What does it mean to revitalize the General Assembly? Give them greater power? Give them, for instance, power to vote states in and out? Impose sanctions? Go to war? Would that be more ‘democratic’? Is the appointed representative of a dictatorial regime a legitimate representative in the UN? Do they represent the “general will’ of their people? How far are they willing to take reform? Will the UN adopt a democracy and rights based constitution and require its members to adhere or face expulsion? Otherwise, why should anyone care how those illegitimate representatives vote? Will payment for UN ‘services’ be made based on population or ability to pay? Will military forces be fielded based on population? If not, why should we care how they vote since they’re not contributing? If all states don’t burden share equally why should they be treated equally?

    3. The Security Council must reflect the realities of the international community in the 21st century. It must be representative, legitimate and effective. It is essential that the Security Council include, on permanent basis, countries that have the will and the capacity to take on major responsibilities with regard to the maintenance of international peace and security.

    When they say “The Security Council must reflect the realities of the international community,” do they mean demographic realities? Well yes, of course. Obviously. Brazil feels they are best able to give voice to South America’s interests since they have the largest population in South America, although they speak a different language (Portugese) and have different cultural roots. But it’s clearly undemocratic for South America’s voice not to be heard in the UNSC, isn’t it? India, with a population of over a billion, also feels they need a voice to represent their culturally distinct section of South Asia.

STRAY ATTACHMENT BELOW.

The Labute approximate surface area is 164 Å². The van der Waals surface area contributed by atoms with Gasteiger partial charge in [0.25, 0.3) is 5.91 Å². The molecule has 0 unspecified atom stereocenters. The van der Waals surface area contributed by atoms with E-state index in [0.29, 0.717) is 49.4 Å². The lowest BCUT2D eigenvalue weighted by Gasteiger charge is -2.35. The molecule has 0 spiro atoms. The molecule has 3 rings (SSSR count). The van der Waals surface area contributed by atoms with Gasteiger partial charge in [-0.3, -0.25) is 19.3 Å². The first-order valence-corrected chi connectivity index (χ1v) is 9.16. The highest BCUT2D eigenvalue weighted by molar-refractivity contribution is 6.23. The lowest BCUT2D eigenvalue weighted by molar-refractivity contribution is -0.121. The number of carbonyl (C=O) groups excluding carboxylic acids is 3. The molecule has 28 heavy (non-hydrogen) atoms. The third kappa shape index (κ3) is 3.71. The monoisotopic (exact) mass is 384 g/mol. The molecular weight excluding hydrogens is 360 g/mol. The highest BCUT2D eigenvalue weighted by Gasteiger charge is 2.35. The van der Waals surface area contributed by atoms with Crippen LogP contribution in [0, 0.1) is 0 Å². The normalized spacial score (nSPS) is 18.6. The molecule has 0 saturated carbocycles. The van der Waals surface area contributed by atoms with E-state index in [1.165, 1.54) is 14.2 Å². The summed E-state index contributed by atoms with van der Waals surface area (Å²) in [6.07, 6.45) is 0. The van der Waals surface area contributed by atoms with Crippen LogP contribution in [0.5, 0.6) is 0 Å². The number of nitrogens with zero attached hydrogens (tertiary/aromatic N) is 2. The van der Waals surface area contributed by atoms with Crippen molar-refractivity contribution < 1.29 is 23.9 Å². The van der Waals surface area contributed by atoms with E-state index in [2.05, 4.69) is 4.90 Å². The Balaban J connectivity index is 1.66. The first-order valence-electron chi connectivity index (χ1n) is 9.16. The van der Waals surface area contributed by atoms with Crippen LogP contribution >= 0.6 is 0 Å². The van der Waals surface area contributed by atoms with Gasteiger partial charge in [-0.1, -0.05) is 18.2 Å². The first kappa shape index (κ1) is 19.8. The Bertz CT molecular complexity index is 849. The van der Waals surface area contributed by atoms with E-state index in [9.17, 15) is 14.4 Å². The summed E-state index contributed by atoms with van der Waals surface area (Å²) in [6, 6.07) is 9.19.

So by “reflect the realities of the international community,” they mean population. Correct?

    But wait, what about Japan? And what about Germany? How does adding Japan get us any closer to population based, democratic representation? Isn’t the Asian voice already represented by China? And if we add India, and we already have Russia, haven’t we covered the North, Central and South Asian populations? And isn’t Europe already over represented by having both Britian and France on the UNSC? Why do we need Germany? If anything, Europe should give up one seat under a population based UNSC seat system. Certainly not gain one. That wouldn’t be democratic, would it?

    Hmmmm. Maybe by “reflect the realities of the international community,” they mean money contributed. That must be it. After all, Japan is the second largest contributor to the UN. And Germany is the third largest. Here’s a list of contributions to the UN by budget percentage (2001):

    1. United States: 22%
    2. Japan: 19.629%
    3. Germany: 9.825%
    4. France: 6.503%
    5. UK: 5.568%
    6. Italy: 5.094%
    7. Canada: 2.573%
    8. Spain: 2.534%
    9. Brazil: 2.231%
    10. Netherlands: 1.748%
    11. South Korea: 1.728%
    12. Australia: 1.636%
    13. China: 1.541%
    14. Russia: 1.200%
    15. Belgium: 1.138%

    So, if we allocate UNSC seats by contribution and if we keep the number of permanent seats to five, then China and Russia get kicked off and are replaced by Germany and Japan. Even if the UNSC is expanded to ten members, China and Russia still don’t make the cut. India doesn’t even show up in the top fifteen contributors.